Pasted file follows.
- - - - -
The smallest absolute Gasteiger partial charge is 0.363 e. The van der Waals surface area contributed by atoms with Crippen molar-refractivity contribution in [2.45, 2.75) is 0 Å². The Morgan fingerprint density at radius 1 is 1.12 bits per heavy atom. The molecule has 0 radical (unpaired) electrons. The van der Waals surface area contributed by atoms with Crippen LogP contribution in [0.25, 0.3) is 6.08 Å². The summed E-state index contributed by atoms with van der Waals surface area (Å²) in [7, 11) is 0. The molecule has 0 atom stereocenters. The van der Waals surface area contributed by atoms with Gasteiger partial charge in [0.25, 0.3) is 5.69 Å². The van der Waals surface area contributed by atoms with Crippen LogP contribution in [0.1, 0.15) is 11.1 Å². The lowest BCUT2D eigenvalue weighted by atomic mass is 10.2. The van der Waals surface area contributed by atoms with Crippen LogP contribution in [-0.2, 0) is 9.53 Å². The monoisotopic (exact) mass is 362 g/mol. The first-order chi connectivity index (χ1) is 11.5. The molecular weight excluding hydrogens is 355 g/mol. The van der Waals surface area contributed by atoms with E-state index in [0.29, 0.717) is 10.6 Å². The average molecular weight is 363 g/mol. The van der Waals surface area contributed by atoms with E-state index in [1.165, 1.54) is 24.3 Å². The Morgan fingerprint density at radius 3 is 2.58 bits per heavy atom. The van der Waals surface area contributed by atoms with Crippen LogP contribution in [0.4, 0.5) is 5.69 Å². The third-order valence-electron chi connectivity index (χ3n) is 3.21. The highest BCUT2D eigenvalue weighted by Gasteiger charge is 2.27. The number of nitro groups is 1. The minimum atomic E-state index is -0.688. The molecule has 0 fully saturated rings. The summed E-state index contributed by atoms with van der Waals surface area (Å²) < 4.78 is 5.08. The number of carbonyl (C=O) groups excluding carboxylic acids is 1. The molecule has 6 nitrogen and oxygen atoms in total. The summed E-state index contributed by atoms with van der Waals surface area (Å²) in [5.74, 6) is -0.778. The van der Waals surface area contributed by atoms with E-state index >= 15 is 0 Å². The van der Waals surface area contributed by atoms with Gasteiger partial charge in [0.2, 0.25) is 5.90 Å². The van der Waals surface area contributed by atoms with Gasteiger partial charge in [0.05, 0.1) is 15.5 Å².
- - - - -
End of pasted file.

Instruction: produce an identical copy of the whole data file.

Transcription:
The smallest absolute Gasteiger partial charge is 0.363 e. The van der Waals surface area contributed by atoms with Crippen molar-refractivity contribution in [2.45, 2.75) is 0 Å². The Morgan fingerprint density at radius 1 is 1.12 bits per heavy atom. The molecule has 0 radical (unpaired) electrons. The van der Waals surface area contributed by atoms with Crippen LogP contribution in [0.25, 0.3) is 6.08 Å². The summed E-state index contributed by atoms with van der Waals surface area (Å²) in [7, 11) is 0. The molecule has 0 atom stereocenters. The van der Waals surface area contributed by atoms with Gasteiger partial charge in [0.25, 0.3) is 5.69 Å². The van der Waals surface area contributed by atoms with Crippen LogP contribution in [0.1, 0.15) is 11.1 Å². The lowest BCUT2D eigenvalue weighted by atomic mass is 10.2. The van der Waals surface area contributed by atoms with Crippen LogP contribution in [-0.2, 0) is 9.53 Å². The monoisotopic (exact) mass is 362 g/mol. The first-order chi connectivity index (χ1) is 11.5. The molecular weight excluding hydrogens is 355 g/mol. The van der Waals surface area contributed by atoms with E-state index in [0.29, 0.717) is 10.6 Å². The average molecular weight is 363 g/mol. The van der Waals surface area contributed by atoms with E-state index in [1.165, 1.54) is 24.3 Å². The Morgan fingerprint density at radius 3 is 2.58 bits per heavy atom. The van der Waals surface area contributed by atoms with Crippen LogP contribution in [0.4, 0.5) is 5.69 Å². The third-order valence-electron chi connectivity index (χ3n) is 3.21. The highest BCUT2D eigenvalue weighted by Gasteiger charge is 2.27. The number of nitro groups is 1. The minimum atomic E-state index is -0.688. The molecule has 0 fully saturated rings. The summed E-state index contributed by atoms with van der Waals surface area (Å²) < 4.78 is 5.08. The number of carbonyl (C=O) groups excluding carboxylic acids is 1. The molecule has 6 nitrogen and oxygen atoms in total. The summed E-state index contributed by atoms with van der Waals surface area (Å²) in [5.74, 6) is -0.778. The van der Waals surface area contributed by atoms with E-state index >= 15 is 0 Å². The van der Waals surface area contributed by atoms with Gasteiger partial charge in [0.2, 0.25) is 5.90 Å². The van der Waals surface area contributed by atoms with Gasteiger partial charge in [0.05, 0.1) is 15.5 Å².